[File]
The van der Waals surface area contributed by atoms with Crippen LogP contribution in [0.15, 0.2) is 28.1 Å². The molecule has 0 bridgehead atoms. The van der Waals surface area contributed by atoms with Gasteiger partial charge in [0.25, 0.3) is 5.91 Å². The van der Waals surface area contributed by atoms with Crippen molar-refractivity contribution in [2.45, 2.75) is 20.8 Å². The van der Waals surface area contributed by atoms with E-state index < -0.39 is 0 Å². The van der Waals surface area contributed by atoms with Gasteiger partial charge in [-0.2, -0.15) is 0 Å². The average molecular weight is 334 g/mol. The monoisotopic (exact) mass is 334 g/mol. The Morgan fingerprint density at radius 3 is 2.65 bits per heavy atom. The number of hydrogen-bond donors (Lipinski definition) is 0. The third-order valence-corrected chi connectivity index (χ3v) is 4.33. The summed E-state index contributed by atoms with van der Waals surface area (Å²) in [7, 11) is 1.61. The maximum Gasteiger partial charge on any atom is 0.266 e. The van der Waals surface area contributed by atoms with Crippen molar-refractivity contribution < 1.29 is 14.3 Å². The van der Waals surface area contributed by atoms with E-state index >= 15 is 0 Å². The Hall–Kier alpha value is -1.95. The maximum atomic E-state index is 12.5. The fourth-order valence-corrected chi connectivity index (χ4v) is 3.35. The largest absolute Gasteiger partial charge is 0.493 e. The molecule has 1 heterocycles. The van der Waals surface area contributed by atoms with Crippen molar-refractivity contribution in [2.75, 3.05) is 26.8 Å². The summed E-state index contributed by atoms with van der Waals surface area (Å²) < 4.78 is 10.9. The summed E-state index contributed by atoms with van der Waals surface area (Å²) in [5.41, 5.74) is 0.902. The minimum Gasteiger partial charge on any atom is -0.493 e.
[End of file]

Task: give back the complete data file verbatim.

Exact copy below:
The van der Waals surface area contributed by atoms with Crippen LogP contribution in [0.15, 0.2) is 28.1 Å². The molecule has 0 bridgehead atoms. The van der Waals surface area contributed by atoms with Gasteiger partial charge in [0.25, 0.3) is 5.91 Å². The van der Waals surface area contributed by atoms with Crippen molar-refractivity contribution in [2.45, 2.75) is 20.8 Å². The van der Waals surface area contributed by atoms with E-state index < -0.39 is 0 Å². The van der Waals surface area contributed by atoms with Gasteiger partial charge in [-0.2, -0.15) is 0 Å². The average molecular weight is 334 g/mol. The monoisotopic (exact) mass is 334 g/mol. The Morgan fingerprint density at radius 3 is 2.65 bits per heavy atom. The number of hydrogen-bond donors (Lipinski definition) is 0. The third-order valence-corrected chi connectivity index (χ3v) is 4.33. The summed E-state index contributed by atoms with van der Waals surface area (Å²) in [7, 11) is 1.61. The maximum Gasteiger partial charge on any atom is 0.266 e. The van der Waals surface area contributed by atoms with Crippen molar-refractivity contribution < 1.29 is 14.3 Å². The van der Waals surface area contributed by atoms with E-state index >= 15 is 0 Å². The Hall–Kier alpha value is -1.95. The maximum atomic E-state index is 12.5. The fourth-order valence-corrected chi connectivity index (χ4v) is 3.35. The largest absolute Gasteiger partial charge is 0.493 e. The molecule has 1 heterocycles. The van der Waals surface area contributed by atoms with Crippen molar-refractivity contribution in [2.75, 3.05) is 26.8 Å². The summed E-state index contributed by atoms with van der Waals surface area (Å²) < 4.78 is 10.9. The summed E-state index contributed by atoms with van der Waals surface area (Å²) in [5.41, 5.74) is 0.902. The minimum Gasteiger partial charge on any atom is -0.493 e.